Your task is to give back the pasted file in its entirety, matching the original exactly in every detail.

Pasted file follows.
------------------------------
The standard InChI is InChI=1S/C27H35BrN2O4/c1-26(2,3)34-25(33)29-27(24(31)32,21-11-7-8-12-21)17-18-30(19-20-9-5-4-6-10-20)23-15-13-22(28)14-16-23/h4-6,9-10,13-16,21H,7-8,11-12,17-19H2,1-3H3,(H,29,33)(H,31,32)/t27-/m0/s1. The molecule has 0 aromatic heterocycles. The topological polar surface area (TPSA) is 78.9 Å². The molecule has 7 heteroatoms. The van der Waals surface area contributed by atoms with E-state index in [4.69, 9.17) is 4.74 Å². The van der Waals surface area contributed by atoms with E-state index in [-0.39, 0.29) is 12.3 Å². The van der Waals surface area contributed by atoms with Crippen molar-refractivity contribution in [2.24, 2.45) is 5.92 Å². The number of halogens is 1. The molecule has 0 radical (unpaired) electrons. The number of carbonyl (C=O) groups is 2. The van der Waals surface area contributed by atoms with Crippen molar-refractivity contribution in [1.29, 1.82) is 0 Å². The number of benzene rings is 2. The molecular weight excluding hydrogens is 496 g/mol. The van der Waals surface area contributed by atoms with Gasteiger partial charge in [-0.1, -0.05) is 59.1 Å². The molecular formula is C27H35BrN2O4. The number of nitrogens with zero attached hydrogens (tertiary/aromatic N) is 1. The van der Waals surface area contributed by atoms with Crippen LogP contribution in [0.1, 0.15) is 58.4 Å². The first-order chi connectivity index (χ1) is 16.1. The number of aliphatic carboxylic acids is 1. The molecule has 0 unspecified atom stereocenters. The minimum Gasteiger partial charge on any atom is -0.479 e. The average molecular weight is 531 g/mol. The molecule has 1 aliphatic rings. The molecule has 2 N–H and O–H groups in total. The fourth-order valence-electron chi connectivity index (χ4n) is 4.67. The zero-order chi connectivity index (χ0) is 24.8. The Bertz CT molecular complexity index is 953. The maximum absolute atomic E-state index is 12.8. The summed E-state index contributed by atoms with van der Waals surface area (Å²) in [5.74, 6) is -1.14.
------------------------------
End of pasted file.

The standard InChI is InChI=1S/C27H35BrN2O4/c1-26(2,3)34-25(33)29-27(24(31)32,21-11-7-8-12-21)17-18-30(19-20-9-5-4-6-10-20)23-15-13-22(28)14-16-23/h4-6,9-10,13-16,21H,7-8,11-12,17-19H2,1-3H3,(H,29,33)(H,31,32)/t27-/m0/s1. The molecule has 0 aromatic heterocycles. The topological polar surface area (TPSA) is 78.9 Å². The molecule has 7 heteroatoms. The van der Waals surface area contributed by atoms with E-state index in [4.69, 9.17) is 4.74 Å². The van der Waals surface area contributed by atoms with E-state index in [-0.39, 0.29) is 12.3 Å². The van der Waals surface area contributed by atoms with Crippen molar-refractivity contribution in [2.24, 2.45) is 5.92 Å². The number of halogens is 1. The molecule has 0 radical (unpaired) electrons. The number of carbonyl (C=O) groups is 2. The van der Waals surface area contributed by atoms with Crippen molar-refractivity contribution in [1.29, 1.82) is 0 Å². The number of benzene rings is 2. The molecular weight excluding hydrogens is 496 g/mol. The van der Waals surface area contributed by atoms with Gasteiger partial charge in [-0.1, -0.05) is 59.1 Å². The molecular formula is C27H35BrN2O4. The number of nitrogens with zero attached hydrogens (tertiary/aromatic N) is 1. The van der Waals surface area contributed by atoms with Crippen LogP contribution in [0.1, 0.15) is 58.4 Å². The first-order chi connectivity index (χ1) is 16.1. The number of aliphatic carboxylic acids is 1. The molecule has 0 unspecified atom stereocenters. The minimum Gasteiger partial charge on any atom is -0.479 e. The average molecular weight is 531 g/mol. The molecule has 1 aliphatic rings. The molecule has 2 N–H and O–H groups in total. The fourth-order valence-electron chi connectivity index (χ4n) is 4.67. The zero-order chi connectivity index (χ0) is 24.8. The Bertz CT molecular complexity index is 953. The maximum absolute atomic E-state index is 12.8. The summed E-state index contributed by atoms with van der Waals surface area (Å²) in [5.74, 6) is -1.14.